In today's high-tech world, computers play a large role in the design and development of cutting-edge motorcycle components. Computer-aided animations can bench-test parts while looking at, among other things, the interaction, clearance and wear of the parts. That's all good and no doubt contributes to better-working mousetraps, but the silicon world is much different than the ever-variable carbon realm we live in. When the mad engineers at Baker Drivetrain build something new, the part goes from computer to prototype to motorcycle. There's no better way to prove marketing claims than by real-world testing.
When Baker was ready to unleash two new transmissions and their Plus One oil pan, they grabbed a spare '07 FLHT from their shop and got to wrenching. Aside from being a home to the new parts, the scoot would be a main player in the 2008 Baker calendar. To appeal to the masses and a looming deadline, the Baker boys (read Bert) decided to keep customization to the bolt-on variety with a little paint thrown in. No hacking, chopping, cutting or major amputation was allowed. Design was left up to the Baker brand vandal, Scout, deep within his dark, art school dormitory-looking office. After perusing the latest issue of Hot Bike Baggers, Scout came up with a wish list for the R&D guys. Scout was in somewhat foreign territory, as he's usually seen on ratty, old leakers, sweating from trying to kick them over. For the color scheme, he handed a computer mouse to Nate the Painter (and in-house salesman), telling him to match the three shades of gray. Appropriate to the theme, crash-test symbols were incorporated as well as Trish's (Scout's equally artsy protg) Baker pinup girls who promote Baker products.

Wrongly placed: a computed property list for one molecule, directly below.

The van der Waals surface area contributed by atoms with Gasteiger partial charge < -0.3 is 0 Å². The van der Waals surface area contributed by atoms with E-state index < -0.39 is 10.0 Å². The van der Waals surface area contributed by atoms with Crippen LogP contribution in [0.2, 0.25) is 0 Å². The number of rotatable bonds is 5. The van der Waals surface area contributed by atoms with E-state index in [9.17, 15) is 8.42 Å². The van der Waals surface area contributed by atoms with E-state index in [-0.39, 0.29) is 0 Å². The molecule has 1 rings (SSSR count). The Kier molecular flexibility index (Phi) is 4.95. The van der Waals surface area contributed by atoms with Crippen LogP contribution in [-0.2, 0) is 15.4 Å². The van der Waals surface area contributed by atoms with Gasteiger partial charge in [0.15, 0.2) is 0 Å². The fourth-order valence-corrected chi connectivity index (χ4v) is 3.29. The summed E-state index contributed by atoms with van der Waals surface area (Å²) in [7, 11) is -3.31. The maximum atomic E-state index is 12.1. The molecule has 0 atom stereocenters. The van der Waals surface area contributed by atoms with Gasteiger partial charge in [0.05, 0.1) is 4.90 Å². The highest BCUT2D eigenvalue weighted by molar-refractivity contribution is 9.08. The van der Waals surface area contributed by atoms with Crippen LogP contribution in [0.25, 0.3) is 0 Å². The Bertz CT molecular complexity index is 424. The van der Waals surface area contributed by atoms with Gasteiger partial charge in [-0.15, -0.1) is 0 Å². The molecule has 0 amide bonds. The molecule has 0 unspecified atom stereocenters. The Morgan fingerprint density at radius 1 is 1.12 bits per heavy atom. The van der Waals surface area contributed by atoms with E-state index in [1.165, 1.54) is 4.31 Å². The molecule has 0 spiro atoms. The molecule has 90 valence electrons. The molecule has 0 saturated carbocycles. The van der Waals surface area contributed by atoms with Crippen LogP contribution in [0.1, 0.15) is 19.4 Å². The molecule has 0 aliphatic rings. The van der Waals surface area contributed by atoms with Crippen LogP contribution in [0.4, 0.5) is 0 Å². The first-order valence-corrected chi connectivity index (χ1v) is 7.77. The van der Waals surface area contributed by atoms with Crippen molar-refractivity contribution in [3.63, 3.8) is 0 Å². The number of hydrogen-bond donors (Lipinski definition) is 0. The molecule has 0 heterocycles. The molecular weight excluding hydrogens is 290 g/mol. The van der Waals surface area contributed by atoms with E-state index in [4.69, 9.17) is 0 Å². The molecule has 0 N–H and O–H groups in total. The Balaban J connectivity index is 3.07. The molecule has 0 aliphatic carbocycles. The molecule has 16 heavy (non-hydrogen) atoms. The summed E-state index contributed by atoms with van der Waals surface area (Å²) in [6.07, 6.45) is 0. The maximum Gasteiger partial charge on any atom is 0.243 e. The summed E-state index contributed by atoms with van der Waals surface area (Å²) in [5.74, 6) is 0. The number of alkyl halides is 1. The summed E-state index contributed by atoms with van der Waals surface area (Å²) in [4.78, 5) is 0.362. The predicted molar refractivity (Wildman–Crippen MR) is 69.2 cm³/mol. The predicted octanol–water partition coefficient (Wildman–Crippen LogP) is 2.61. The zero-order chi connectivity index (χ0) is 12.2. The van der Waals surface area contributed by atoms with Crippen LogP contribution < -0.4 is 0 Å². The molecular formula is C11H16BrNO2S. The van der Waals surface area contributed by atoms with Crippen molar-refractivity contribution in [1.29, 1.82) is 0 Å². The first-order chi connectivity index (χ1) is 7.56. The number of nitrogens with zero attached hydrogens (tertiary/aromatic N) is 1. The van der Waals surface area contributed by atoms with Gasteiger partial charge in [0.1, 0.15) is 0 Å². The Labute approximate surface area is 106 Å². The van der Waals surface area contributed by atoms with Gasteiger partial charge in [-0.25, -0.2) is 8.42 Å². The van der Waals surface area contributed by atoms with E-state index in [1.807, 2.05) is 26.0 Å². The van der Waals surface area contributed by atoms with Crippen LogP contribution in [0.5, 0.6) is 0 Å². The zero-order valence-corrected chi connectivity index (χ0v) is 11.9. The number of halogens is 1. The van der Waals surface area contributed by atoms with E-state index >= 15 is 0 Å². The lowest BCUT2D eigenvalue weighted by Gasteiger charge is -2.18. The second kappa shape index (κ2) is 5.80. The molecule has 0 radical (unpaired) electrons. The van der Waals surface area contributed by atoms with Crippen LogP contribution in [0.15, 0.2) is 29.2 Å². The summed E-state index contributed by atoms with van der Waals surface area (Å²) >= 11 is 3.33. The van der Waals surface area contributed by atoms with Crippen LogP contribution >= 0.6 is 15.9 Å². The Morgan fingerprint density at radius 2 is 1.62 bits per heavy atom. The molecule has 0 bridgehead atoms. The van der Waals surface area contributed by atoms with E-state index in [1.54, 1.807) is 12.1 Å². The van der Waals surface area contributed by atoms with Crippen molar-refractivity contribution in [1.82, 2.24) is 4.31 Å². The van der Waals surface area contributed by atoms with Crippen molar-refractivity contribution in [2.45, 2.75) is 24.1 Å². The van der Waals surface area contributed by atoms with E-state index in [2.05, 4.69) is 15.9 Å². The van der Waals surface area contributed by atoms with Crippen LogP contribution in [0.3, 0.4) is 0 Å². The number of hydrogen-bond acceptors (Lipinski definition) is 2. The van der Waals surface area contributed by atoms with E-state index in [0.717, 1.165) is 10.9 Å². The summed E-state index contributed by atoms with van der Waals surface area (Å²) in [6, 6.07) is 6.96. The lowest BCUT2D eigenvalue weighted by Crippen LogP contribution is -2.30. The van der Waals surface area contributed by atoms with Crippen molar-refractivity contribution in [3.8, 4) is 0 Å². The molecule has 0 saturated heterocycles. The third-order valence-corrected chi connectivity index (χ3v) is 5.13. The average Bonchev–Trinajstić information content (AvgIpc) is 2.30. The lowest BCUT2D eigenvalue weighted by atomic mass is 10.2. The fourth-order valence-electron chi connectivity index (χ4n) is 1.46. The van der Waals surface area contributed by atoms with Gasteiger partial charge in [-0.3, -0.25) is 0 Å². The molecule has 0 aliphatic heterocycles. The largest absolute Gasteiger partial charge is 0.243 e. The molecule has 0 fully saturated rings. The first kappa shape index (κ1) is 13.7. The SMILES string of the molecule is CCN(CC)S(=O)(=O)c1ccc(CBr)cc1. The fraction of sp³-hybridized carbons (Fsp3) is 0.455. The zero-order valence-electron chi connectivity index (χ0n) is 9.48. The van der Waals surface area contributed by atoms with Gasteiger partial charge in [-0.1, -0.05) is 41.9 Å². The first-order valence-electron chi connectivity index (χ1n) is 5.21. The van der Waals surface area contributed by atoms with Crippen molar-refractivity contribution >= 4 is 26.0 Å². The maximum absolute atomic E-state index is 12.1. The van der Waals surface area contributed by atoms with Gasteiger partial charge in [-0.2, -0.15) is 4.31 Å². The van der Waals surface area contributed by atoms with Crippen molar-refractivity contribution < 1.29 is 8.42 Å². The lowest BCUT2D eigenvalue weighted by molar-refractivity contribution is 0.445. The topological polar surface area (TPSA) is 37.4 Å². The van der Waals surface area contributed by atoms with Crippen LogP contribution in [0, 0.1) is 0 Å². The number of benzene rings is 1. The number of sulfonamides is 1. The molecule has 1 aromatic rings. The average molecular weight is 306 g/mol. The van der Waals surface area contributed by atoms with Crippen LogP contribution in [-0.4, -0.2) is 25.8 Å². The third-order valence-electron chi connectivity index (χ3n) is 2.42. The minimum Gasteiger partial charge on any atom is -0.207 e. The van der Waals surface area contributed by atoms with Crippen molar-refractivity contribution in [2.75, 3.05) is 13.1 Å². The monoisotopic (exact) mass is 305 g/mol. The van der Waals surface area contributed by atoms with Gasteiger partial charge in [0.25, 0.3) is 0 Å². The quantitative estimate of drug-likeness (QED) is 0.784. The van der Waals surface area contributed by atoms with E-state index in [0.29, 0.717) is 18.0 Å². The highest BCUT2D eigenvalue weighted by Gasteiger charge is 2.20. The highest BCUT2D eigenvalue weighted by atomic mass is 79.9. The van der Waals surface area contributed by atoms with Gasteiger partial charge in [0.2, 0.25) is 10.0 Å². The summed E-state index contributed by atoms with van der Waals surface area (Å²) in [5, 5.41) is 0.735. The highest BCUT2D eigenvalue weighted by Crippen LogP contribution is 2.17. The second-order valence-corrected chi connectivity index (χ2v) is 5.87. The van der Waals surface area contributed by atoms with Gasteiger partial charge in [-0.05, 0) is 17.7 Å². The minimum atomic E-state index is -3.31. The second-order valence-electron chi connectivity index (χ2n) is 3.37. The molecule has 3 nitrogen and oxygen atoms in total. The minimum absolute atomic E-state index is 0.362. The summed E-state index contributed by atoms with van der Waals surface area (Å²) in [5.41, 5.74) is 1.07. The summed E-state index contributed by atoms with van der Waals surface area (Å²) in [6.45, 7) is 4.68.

Following the one-month teardown and resurrection, the bike rolled out of Baker's Michigan shop and into a truck destined for a Colorado photo shoot. This first iteration of the Electra Glide featured Baker's new reverse-capable F6F transmission. Get a copy of the latest Baker calendar (on their website) showing a rather attractive lass doing a reverse-gear burnout. Just like this bike, she is a real rider, doing a real tire shredder.
Without much hoopla, the Crash Test bike made its way to Daytona for Bike Week. Sitting outside under the gorgeous Florida sun, the bike jumped out at me. It's the opposite of many of the customized baggers we run across--no chrome or extraneous clutter. Even this may be a bike that the usual kick-starting Scout might be seen riding. It has a nostalgic hot-rod look while being dressed in the highest-tech components.
It turns out the bike's primary purpose for being in Daytona was to put the new Direct Drive 7-Speed (DD7) transmission through its paces. Between trips crisscrossing the state, I met up with lead DD7 engineer Andy Friar. Because the weather in Michigan wasn't the most riding-friendly, he was given the task of racking up miles on the new bike. Leaving Daytona under sunny skies, he soon ran into a cold front and torrential rain--without gear--but trudged on to South Beach. He had an overnight trip planned to Miami and back to make it in time to Baker's 10-year anniversary celebration. The following day, almost on cue, a drenched Andy pulled the Crash Test bike up to the Broken Spoke stage. That's dedication.